Activists on Tuesday accused former European Commission president Jose Manuel Barroso of breaking his pledge not to lobby the EU on behalf of his employer Goldman Sachs.
A coalition of NGOs accused the former Portuguese prime minister of meeting with a vice-president of the current EU executive, Finland's Jyrki Katainen, in a hotel last year.
"This information confirms that Mr. Barroso has not kept his commitment to not lobby on behalf of Goldman Sachs," said Alter-EU, a coalition of NGOs specialising in the fight against corruption, in an open letter to the secretary general of the Commission, Alexander Italianer.
Katainen, in a letter to activists, confirmed the meeting and insisted it was mainly devoted to "questions of defence and trade".
"Twenty-four hours after this meeting, vice-president Katainen published this meeting (in the EU transparency register) according to the procedure," said Commission spokesman Margaritis Schinas at a daily briefing.
He "religiously followed the legal parameters that apply," said Schinas, refusing any further comment.
Goldman Sachs said in a statement that Barroso "has from the beginning of his time with us recused himself from representing the firm with any interactions with EU officials.
"Any such meetings are in his personal capacity built over a long career of public service."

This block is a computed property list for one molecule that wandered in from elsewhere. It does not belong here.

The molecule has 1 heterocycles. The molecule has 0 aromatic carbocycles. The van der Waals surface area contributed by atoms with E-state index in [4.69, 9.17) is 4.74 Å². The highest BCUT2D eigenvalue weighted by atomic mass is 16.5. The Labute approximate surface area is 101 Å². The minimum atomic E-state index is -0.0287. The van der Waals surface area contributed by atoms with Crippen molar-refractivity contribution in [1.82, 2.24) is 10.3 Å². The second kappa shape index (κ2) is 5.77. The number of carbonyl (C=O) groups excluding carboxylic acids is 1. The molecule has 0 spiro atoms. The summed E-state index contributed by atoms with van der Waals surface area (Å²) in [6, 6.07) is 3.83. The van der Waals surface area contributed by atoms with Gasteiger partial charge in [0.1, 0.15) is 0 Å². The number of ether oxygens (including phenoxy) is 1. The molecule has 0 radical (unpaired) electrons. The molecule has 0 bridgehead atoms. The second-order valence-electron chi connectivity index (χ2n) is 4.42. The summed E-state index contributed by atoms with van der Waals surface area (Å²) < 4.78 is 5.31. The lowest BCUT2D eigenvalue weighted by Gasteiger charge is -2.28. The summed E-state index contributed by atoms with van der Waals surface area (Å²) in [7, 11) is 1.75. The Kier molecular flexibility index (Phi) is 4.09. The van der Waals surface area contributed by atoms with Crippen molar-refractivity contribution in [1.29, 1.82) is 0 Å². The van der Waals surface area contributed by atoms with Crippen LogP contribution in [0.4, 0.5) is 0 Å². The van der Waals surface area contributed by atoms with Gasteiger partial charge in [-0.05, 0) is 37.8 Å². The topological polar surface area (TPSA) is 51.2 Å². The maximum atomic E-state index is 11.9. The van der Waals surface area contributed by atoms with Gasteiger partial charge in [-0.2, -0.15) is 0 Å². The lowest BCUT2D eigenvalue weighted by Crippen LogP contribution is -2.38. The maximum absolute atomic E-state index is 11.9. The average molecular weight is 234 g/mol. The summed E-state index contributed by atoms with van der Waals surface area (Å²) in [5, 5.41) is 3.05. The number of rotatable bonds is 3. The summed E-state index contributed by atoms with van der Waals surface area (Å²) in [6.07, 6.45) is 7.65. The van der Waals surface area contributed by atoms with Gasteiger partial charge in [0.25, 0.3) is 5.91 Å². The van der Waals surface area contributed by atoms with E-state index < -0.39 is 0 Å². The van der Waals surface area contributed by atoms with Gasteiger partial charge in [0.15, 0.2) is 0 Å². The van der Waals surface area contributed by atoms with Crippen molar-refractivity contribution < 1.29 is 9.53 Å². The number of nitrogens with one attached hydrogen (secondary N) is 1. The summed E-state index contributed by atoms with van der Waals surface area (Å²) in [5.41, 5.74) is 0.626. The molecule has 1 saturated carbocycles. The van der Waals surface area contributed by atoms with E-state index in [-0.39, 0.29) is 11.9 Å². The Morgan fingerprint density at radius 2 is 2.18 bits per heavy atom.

Barroso's hiring in 2016 by the US investment bank, after 10 years at the head of the Commission from 2004 to 2014, sparked a huge media firestorm with then French president Francois Hollande saying it was "unacceptable".
After a probe, an EU ethics committee cleared Barroso, who waited the compulsory 18 months, of breaching ethics rules but criticised his "judgement" for taking the Goldman job.
Barroso had insisted in a letter to the head of the European Commission Jean-Claude Juncker that "I have not been hired to lobby for Goldman Sachs and I do not intend to do so".
The meeting with Katainen took place on 25 October 2017 in a Brussels hotel.
Alter-EU said it considered the sitdown between Barroso and the former the Finnish premier to be a lobbying activity and that the case must again be examined by the ethics committee.
"The body should this time conduct a more thorough investigation of the role of Barroso with Goldman Sachs and assess whether the former president has misled President Juncker," the activists said.